# How to solve equation $\frac{1}{2} (\sqrt{x^2-16} + \sqrt{x^2-9}) = 1$?

$$\dfrac{1}{2} (\sqrt{x^2-16} + \sqrt{x^2-9}) = 1$$

How can I solve this equation in the easiest way?

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Did you tried something? Can you post your attempts? – Tomás Feb 14 '13 at 17:50

You can solve it algebraically by isolating one of the square roots, squaring both sides, solving for the other square root, and squaring both sides again. This will give you a quadratic equation in $x^2$.

But you can also argue more cleverly directly from the function. First, notice that the LHS is undefined for $|x|<4$. For $|x|\geq 4$, $$\frac{\sqrt{x^2-16}+\sqrt{x^2-9}}{2} \geq \frac{\sqrt{x^2-9}}{2}\geq \frac{\sqrt{7}}{2} > 1,$$ so your equation has no (real) solutions.

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Very nice way, +1. – 1015 Feb 14 '13 at 18:05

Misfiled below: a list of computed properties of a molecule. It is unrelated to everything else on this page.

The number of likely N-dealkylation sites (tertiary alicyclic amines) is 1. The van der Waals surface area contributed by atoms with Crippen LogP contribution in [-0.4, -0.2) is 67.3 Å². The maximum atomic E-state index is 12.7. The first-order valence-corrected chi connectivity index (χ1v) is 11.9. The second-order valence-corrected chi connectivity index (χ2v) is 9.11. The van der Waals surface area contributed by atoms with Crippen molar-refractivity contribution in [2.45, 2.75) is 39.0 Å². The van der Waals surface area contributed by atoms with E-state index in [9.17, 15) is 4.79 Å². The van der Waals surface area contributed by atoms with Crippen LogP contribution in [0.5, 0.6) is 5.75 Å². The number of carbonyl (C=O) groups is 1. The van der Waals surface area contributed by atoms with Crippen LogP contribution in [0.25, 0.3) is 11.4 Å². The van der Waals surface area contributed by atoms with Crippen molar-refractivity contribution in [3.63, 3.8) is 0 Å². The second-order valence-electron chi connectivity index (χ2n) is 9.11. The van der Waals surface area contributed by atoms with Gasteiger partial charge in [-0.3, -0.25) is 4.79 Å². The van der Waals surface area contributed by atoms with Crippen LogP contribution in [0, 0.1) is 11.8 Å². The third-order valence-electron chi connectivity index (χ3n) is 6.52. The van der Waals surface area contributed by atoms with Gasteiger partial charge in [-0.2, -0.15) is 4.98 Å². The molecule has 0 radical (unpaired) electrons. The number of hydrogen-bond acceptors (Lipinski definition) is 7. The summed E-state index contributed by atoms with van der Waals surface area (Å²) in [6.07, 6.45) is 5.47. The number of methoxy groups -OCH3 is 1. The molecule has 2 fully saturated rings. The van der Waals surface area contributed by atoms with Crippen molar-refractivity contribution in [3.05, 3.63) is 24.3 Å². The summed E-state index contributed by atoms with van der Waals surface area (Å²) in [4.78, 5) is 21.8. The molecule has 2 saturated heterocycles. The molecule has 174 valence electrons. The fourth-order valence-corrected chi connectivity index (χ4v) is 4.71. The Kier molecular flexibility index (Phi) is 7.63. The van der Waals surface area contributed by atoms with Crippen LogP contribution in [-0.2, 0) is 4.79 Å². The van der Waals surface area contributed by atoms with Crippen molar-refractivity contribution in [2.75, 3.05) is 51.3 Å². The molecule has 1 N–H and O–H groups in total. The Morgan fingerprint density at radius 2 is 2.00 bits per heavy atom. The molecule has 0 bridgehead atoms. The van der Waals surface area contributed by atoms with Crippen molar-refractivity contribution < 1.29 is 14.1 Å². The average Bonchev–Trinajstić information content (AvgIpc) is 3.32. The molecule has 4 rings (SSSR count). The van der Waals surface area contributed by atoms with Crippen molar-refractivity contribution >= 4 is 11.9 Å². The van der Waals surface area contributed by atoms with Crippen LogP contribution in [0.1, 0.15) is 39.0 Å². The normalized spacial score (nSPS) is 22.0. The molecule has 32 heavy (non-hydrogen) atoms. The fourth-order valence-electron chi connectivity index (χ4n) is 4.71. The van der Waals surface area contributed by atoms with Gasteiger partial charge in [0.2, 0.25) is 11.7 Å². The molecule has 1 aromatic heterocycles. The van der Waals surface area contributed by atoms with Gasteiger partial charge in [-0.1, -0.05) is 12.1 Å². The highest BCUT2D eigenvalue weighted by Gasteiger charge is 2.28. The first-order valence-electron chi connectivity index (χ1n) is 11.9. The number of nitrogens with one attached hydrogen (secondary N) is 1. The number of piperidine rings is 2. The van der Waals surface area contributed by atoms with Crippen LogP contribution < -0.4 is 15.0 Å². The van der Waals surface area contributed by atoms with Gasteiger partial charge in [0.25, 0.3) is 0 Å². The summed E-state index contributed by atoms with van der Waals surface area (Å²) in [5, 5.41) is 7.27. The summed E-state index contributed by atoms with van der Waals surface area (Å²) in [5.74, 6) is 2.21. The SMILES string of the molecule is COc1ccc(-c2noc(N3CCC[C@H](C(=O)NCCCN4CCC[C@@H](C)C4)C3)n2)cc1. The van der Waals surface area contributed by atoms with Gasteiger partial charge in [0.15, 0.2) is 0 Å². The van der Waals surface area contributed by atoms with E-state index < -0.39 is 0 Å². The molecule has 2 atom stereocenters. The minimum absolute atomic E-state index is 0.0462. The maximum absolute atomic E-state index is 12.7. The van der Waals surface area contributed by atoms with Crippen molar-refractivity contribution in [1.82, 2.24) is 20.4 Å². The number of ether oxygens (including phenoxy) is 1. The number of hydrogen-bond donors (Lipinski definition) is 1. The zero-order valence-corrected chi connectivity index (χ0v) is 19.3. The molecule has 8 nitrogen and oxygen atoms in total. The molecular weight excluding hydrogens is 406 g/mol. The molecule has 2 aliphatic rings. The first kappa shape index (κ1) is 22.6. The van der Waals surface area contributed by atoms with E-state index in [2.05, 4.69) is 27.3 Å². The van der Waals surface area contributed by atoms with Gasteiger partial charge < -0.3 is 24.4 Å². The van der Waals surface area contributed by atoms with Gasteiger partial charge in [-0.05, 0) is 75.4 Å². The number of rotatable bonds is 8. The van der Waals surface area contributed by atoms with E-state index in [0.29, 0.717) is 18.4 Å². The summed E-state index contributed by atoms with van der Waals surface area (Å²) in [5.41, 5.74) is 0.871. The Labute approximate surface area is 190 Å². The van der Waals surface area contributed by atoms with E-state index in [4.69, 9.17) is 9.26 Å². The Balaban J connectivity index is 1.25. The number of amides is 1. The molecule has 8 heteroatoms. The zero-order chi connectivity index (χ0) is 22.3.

That is, has no real solutions. – Lubin Feb 14 '13 at 18:28
@Lubin I've made an edit. – user7530 Feb 14 '13 at 19:06

Multiply by $2$ to obtain $$\tag1\sqrt{x^2-16}+\sqrt{x^2-9}=2$$ and multiply by the conjugate $\sqrt{x^2-16}-\sqrt{x^2-9}$ to obtain $$\tag2 -\frac72=\frac12((x^2-16)-(x^2-9))=\sqrt{x^2-16}-\sqrt{x^2-9}.$$ Add $(1)$ and $(2)$ and divide by $2$ to obtain $$\sqrt {x^2-16}=-\frac34$$ Which has no real solution.

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possible duplicate – Norbert Feb 14 '13 at 18:07
Apologies. Norbert's solution is correct. – zaarcis Feb 14 '13 at 18:38

We have the equation $$\frac{1}{2}(\sqrt{x^2-16} + \sqrt{x^2-9}) = 1$$ Let's multiply it by $\sqrt{x^2-16} - \sqrt{x^2-9}$ to get $$-\frac{7}{2}=\sqrt{x^2-16} - \sqrt{x^2-9}$$ Hence $$2\sqrt{x^2-16} = (\sqrt{x^2-16} + \sqrt{x^2-9}) + (\sqrt{x^2-16} - \sqrt{x^2-9})=2-\frac{7}{2}<0$$ This is imossible so there is no real solution for this equation

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Square both sides, isolate the square root and square again.

Do not forget to verify the results ;)

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